Life in the Precambrian may have been much livelier than previously thoughtby David Salisbury May. 18, 2017, 5:10 PM
The Garden of the Ediacaran was a period in the ancient past when Earth’s shallow seas were populated with a bewildering variety of enigmatic, soft-bodied creatures. Scientists have pictured it as a tranquil, almost idyllic interlude that lasted from 635 to 540 million years ago. But a new interdisciplinary study suggests that the organisms living at the time may have been much more dynamic than experts have thought.
Scientists have found It extremely difficult to fit these Precambrian species into the tree of life. That is because they lived in a time before organisms developed the ability to make shells or bones. As a result, they didn’t leave much fossil evidence of their existence behind, and even less evidence that they moved around. So, experts have generally concluded that virtually all of the Ediacarans—with the possible exception of a few organisms similar to jellyfish that floated about—were stationary and lived out their adult lives fixed in one place on the sea floor.
The new findings concern one of the most enigmatic of the Ediacaran genera, a penny-sized organism called Parvancorina, which is characterized by a series of ridges on its back that form the shape of a tiny anchor. By analyzing the way in which water flows around Parvancorina’s body, an international team of researchers has concluded that these ancient creatures must have been mobile: specifically, they must have had the ability to orient themselves to face into the current flowing around them. That would make them the oldest species known to possess this capability, which scientists call rheotaxis.
“Our analysis shows that the amount of drag produced with the current flowing from front to back is substantially less than that flowing from side to side,” said Simon Darroch, assistant professor of earth and environmental sciences at Vanderbilt University, who headed the study. “In the strong currents characteristic of shallow ocean environments, that means Parvancorina would have benefited greatly from adjusting its position to face the direction of the flow.”
The analysis, which used a technique borrowed from engineering called computational fluid dynamics (CFD), also showed that when Parvancorina faced into the current, its shape created eddy currents that were directed to several specific locations on its body. “This would be very beneficial to Parvancorina if it was a suspension feeder as we suspect because it would have concentrated the suspended organic material making it easier to consume,” Darroch said.
Details of the analysis are described in a paper titled “Inference of facultative mobility in the enigmatic Ediacaran organism Parvancorina” published online May 17 by the Royal Society journal Biology Letters.
These conclusions are reinforced by an independent study performed by a team of Australian researchers published March 30 in the journal Scientific Reports. Analyzing an Ediacaran site in South Australia, they found that the Parvancorina fossils were preferentially aligned in the direction of the prevailing current and determined that this alignment was not passive but represented a rheotactic response at some point in the organism’s life history.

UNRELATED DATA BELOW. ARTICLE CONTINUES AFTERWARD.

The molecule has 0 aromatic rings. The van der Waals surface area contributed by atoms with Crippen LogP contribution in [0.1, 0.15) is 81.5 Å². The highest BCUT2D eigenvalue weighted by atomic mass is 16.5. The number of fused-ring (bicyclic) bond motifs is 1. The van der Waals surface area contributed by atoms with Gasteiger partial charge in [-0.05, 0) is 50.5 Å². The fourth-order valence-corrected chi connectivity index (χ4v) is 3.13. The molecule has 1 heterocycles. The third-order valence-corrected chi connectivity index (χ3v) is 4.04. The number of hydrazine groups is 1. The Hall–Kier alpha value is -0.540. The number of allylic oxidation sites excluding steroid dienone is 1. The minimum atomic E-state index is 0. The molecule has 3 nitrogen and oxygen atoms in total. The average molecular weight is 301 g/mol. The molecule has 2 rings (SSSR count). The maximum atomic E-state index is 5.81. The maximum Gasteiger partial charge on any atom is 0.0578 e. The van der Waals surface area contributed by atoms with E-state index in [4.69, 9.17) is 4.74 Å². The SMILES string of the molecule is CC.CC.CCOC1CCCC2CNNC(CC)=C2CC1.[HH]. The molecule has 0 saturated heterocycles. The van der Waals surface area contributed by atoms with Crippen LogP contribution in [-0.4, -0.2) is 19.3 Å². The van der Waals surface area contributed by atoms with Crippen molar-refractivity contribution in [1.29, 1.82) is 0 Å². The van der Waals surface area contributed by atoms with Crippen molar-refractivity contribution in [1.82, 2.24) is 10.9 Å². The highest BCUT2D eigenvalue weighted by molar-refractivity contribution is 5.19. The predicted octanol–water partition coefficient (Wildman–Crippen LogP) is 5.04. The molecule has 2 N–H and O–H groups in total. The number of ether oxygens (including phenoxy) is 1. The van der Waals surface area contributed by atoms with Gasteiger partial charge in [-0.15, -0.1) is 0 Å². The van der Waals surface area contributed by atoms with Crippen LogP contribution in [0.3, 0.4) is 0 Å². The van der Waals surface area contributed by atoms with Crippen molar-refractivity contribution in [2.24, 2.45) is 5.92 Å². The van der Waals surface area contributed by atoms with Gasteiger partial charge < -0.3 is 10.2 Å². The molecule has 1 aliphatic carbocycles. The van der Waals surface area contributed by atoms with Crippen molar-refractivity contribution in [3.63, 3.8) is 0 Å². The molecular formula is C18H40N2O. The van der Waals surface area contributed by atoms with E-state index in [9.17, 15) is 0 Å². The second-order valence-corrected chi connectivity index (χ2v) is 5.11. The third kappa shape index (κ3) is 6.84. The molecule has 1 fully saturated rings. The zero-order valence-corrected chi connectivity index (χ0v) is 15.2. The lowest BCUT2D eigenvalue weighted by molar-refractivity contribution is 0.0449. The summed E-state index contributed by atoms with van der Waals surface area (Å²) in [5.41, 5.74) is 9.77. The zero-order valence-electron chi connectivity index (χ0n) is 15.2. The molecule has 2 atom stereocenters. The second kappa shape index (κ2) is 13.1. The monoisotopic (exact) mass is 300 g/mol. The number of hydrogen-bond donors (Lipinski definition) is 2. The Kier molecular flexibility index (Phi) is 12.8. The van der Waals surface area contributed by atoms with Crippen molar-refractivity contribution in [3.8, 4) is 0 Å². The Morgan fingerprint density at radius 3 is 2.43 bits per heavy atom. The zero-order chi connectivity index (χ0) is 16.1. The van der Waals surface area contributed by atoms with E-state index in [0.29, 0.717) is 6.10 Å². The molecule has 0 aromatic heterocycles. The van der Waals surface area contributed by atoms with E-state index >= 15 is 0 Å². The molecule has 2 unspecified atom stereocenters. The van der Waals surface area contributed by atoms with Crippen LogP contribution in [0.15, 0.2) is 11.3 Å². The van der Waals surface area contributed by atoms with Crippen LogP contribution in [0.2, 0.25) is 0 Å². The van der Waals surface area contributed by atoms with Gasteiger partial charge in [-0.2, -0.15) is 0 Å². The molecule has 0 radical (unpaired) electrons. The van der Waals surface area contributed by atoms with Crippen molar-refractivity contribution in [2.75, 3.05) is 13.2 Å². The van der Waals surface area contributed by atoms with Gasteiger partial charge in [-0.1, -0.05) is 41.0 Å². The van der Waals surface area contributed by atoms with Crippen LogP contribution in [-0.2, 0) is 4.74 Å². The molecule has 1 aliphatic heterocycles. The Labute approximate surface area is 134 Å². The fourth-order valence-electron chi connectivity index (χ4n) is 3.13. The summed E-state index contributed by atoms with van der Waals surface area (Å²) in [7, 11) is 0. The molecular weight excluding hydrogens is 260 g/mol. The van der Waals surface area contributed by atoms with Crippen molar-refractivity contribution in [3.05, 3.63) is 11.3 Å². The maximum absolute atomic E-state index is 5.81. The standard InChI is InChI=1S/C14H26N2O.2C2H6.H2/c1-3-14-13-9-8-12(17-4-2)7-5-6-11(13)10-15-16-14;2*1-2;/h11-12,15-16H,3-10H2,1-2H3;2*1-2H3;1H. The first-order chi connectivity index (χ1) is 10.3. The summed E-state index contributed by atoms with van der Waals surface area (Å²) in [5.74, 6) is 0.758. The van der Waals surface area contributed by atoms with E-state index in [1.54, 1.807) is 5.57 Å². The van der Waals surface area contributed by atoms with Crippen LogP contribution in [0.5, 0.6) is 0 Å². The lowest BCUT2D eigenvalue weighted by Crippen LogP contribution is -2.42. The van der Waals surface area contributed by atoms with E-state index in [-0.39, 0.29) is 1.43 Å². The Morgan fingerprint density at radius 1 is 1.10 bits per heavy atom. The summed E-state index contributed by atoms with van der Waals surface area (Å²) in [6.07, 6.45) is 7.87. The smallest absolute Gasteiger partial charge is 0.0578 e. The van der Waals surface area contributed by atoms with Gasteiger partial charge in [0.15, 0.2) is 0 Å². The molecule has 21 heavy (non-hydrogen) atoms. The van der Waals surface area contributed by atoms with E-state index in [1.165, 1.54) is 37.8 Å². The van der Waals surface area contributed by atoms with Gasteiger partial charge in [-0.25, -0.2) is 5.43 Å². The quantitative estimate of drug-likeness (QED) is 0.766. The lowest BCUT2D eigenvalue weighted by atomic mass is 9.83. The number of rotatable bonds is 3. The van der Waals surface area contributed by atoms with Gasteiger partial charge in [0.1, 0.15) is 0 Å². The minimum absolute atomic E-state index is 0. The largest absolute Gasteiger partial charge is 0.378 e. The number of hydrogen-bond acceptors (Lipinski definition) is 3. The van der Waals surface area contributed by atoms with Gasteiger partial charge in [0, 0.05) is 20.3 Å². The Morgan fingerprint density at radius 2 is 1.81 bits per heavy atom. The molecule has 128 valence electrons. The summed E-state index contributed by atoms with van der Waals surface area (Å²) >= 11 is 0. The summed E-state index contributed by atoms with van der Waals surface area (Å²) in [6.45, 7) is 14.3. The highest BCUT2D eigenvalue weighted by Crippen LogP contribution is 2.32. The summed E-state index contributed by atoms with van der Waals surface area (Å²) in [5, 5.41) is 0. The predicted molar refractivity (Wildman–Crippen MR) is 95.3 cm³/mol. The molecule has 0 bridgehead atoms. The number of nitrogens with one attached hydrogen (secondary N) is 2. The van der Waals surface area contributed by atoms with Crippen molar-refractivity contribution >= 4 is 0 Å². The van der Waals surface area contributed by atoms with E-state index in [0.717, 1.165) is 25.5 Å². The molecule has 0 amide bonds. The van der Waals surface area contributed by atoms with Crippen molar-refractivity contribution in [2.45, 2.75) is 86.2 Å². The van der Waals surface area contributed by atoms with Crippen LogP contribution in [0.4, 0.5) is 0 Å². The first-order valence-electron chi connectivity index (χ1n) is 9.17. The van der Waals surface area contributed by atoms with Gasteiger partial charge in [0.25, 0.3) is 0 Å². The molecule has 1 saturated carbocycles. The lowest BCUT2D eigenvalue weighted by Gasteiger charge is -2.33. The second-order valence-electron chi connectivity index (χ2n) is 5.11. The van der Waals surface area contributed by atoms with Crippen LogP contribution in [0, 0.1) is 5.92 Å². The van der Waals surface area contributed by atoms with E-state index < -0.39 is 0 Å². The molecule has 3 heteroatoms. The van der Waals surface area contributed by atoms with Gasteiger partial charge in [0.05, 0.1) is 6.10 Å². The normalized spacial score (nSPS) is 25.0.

This is only the second time that CFD has been applied to study Ediacarans. In 2015, the same team of researchers applied this technique to analyze flow patterns around an organism called Tribrachidium heraldicum. This is a disk-shaped organism characterized by three spiraling ridges on its back. In this case, their analysis supported the conclusion that it was the oldest known suspension feeder, dating back to 555 million years.
“We decided to stop trying to figure out where these species fit in the tree of life and to try to determine how they were shaped by evolutionary forces,” said Darroch. “We wanted to understand how their weird architectures affected how they ate, reproduced and moved. Because they lived in a shallow sea environment, strong currents must have played a major role in their evolution. So computational fluid dynamics is the perfect tool for addressing this question.”
According to team member Imran Rahman, research fellow at the Oxford University Museum of Natural History, CFD has been used to analyze the design and optimize the performance of a wide variety of structures and machines, ranging from nuclear reactors to aircraft, but it is only in the last few years that they have begun applying it to study the fossil record: “CFD has the potential to transform our understanding of how ancient organisms fed and moved, so I would anticipate that many more paleontologists will start making use of the method in coming years.”
“When you sit back and think about it, we are virtually recreating ancient oceans, and populating them with digital representations of long extinct organisms that have defied our understanding for over 50 years in order to gain insight on how they lived their day to day lives,” added co-author Marc Laflamme, assistant professor of earth science at the University of Toronto Mississauga. “This kind of work would not have been feasible even a decade ago, and I believe it represents the direction that modern paleontology is forging.”
“The fact that we have now established that one Ediacaran species could move around suggests that our picture of this period may be fundamentally wrong,” said Darroch. “There may have been a lot more movement going on than we thought and we intend to apply this technique to other Ediacaran fossils to determine if that was the case.”
Vanderbilt graduate student Brandt Gibson and Rachel Racicot at the Natural History Museum of Los Angeles County also contributed to the study.
The research was supported by National Science Foundation grants DEB 1331980 and PLR 134175 and by National Science and Engineering Research Council of Canada grant RGPIN 435402.